Reviewed by Tracey
Blurb: As a nineteen-year-old, wunderkind doctoral candidate, Ian Waters had little interest in social interaction. Books were his companions, and that had suited him just fine. Then a hurricane named Jessen Sørensen blew into his life, throwing Ian off his axis.
On the cusp of rock stardom, Jessen had burned brightly, and Ian had fallen heart-first under his spell. But Ian soon learned he was only a temptation, a pit stop on the road to the rocker’s dreams, and Jessen was gone as quickly as he’d come. Ian buried his heartache in academia, the only home he’d ever known.
When Ian encounters Jessen at a party, the seven-year separation seems insurmountable. There’s too much pain, too much distrust. But Jessen declares he has a new dream, and that’s a life with Ian.
This is a very short novella, and I believe it is this author’s first foray into m/m romance. It’s a story of first love, heartbreak, forgiveness and second chances. It is all based on a very short-lived love affair, when both MC’s were young, Ian Waters was 19 and Jessen Sorensen was 22. Ian is a child prodigy, who has led a very, very sheltered life, and there was a bad childhood alluded to, but never really explained. I love, love the idea of a child prodigy as a main character, because there is just so much ground that can be covered in a man who has lived that type of life, unfortunately, this was a short story. Jessen Sorensen was a member of a rock band that played at the college where Ian was in graduate school. Ian is sent to film the band’s performance, and it’s insta-love. I’m not a big insta-love fan, and I would have loved to have been given at least some conversation between the two men, but who am I to judge…maybe it happens all the time in real life and I just missed out. They take their romance back to Ian’s dorm room, where Ian promptly loses his virginity and his heart. The romance doesn’t last longer than a few dates, and Ian is left with a note slid under his door, saying simply “I’m sorry”. This was Jessen’s way of saying goodbye. This is how Jessen rationalized his leaving:
“There’s only ever been him for me, and there only ever will be. I knew it the moment we met, even though I eventually lied to myself and convinced myself he was better off without me. That I was destined for a life on the road with my brother. Sex, drugs, rock and roll. No ties. No tethers.”
Fast forward seven years, and Ian is at a party on campus, and who should appear but Jessen. Jessen is back just for Ian. He has a job at the college in the music department, and is determined to win Ian’s love back. Needless to say, Ian’s anger still burns hot, and he’s not really interested in forgiveness. From this point, it’s just Jessen chasing after Ian, then Ian reminding us that he is angry. Jessen does realize what he has lost in rejecting Ian.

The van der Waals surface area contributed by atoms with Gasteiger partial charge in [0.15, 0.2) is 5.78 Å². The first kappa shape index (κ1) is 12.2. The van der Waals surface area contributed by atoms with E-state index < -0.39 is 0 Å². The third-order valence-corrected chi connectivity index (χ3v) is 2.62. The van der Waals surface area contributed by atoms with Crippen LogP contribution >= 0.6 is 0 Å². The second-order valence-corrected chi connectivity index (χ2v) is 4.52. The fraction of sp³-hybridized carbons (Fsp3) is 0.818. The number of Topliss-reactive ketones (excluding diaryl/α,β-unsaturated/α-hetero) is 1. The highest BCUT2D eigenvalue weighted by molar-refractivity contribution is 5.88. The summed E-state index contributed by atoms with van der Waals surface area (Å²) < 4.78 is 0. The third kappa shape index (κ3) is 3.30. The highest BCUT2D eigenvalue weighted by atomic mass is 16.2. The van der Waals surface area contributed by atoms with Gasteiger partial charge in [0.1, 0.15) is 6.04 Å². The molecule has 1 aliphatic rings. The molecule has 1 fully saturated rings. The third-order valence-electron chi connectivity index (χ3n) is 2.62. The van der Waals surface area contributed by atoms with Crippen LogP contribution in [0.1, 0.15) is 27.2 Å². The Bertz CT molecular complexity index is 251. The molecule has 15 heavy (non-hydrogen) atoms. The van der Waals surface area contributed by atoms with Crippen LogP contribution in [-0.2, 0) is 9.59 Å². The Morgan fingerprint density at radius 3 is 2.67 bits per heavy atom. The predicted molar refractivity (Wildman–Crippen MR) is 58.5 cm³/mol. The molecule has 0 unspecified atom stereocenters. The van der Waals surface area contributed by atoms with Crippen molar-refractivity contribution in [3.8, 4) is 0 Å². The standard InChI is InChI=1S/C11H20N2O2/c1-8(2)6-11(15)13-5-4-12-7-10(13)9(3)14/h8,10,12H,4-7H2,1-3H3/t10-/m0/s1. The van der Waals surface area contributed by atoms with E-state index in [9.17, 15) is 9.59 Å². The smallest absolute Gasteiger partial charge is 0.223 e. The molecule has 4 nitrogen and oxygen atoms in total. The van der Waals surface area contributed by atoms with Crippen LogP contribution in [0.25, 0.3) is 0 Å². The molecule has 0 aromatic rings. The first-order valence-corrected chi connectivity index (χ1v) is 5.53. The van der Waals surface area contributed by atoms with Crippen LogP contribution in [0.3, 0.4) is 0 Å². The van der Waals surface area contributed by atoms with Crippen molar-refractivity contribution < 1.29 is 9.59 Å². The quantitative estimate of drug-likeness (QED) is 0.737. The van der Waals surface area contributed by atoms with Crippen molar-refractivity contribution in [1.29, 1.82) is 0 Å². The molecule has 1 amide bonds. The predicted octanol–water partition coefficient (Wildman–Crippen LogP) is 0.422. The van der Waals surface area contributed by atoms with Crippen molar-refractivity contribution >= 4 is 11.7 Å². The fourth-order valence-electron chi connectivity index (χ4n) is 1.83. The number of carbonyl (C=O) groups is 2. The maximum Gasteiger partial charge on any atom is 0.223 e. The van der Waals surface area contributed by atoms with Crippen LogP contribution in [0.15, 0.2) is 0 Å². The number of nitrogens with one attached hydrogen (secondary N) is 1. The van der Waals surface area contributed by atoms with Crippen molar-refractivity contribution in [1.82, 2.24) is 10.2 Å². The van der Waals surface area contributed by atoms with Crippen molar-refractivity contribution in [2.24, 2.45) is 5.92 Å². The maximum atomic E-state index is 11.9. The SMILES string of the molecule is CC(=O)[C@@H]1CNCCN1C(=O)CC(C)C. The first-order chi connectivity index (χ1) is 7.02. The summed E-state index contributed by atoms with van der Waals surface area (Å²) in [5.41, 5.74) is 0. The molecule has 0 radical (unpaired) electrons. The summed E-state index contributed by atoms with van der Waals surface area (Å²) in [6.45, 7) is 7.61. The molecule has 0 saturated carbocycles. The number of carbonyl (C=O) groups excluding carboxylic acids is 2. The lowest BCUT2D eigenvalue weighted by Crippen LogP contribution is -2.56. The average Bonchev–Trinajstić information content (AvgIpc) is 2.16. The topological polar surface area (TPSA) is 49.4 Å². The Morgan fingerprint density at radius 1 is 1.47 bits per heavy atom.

“Ian Waters is everything good in this world. He’s kind and loyal, dedicated, and intelligent beyond belief. He’s been kicked, dragged, broken, and left behind. And I’ve contributed to that.”
I wanted to hear the story of what had happened to Ian to merit this type of description. I wanted much more backstory, I wanted to know who, besides Jessen, has broken Ian. As a reader, I may not be cut out for novellas, because this story was way too short and shallow for me to sink into. Don’t get me wrong, it was a decent story which held my interest, but portions of it still irritated. I did not realize it was a novella when I read it, so at the end, I had a WTF moment when it was over. I wanted to know more!! Jessen wrote a song for Ian which he used to apologize, and Ian described what he heard in the music as sorrow, regret…happiness, success..loss and love. I didn’t want the music to make the apology…I wanted Jessen to make the apology, I wanted to hear the words.
I think for a first time m/m romance, the sex scenes were written very well. There was appropriate sexiness and hotness. It was actually done well enough that at times it came across as a little bit more of an erotic story than a romantic one, and hey…that’s all good. The use of Norwegian in the sex scenes was a bit distracting, considering you had to wait for the footnote at the end of the chapter for a translation.
Overall, the book did hold my attention for the short length of time it lasted. I do think this would have made a better story if it had played out into a longer book. There were some interesting avenues that I thought needed to be explored and explained. I would be interested in anything else this author writes in this genre, she did infuse some real emotion into the men, which made you want more of them. This is a pretty solid C book.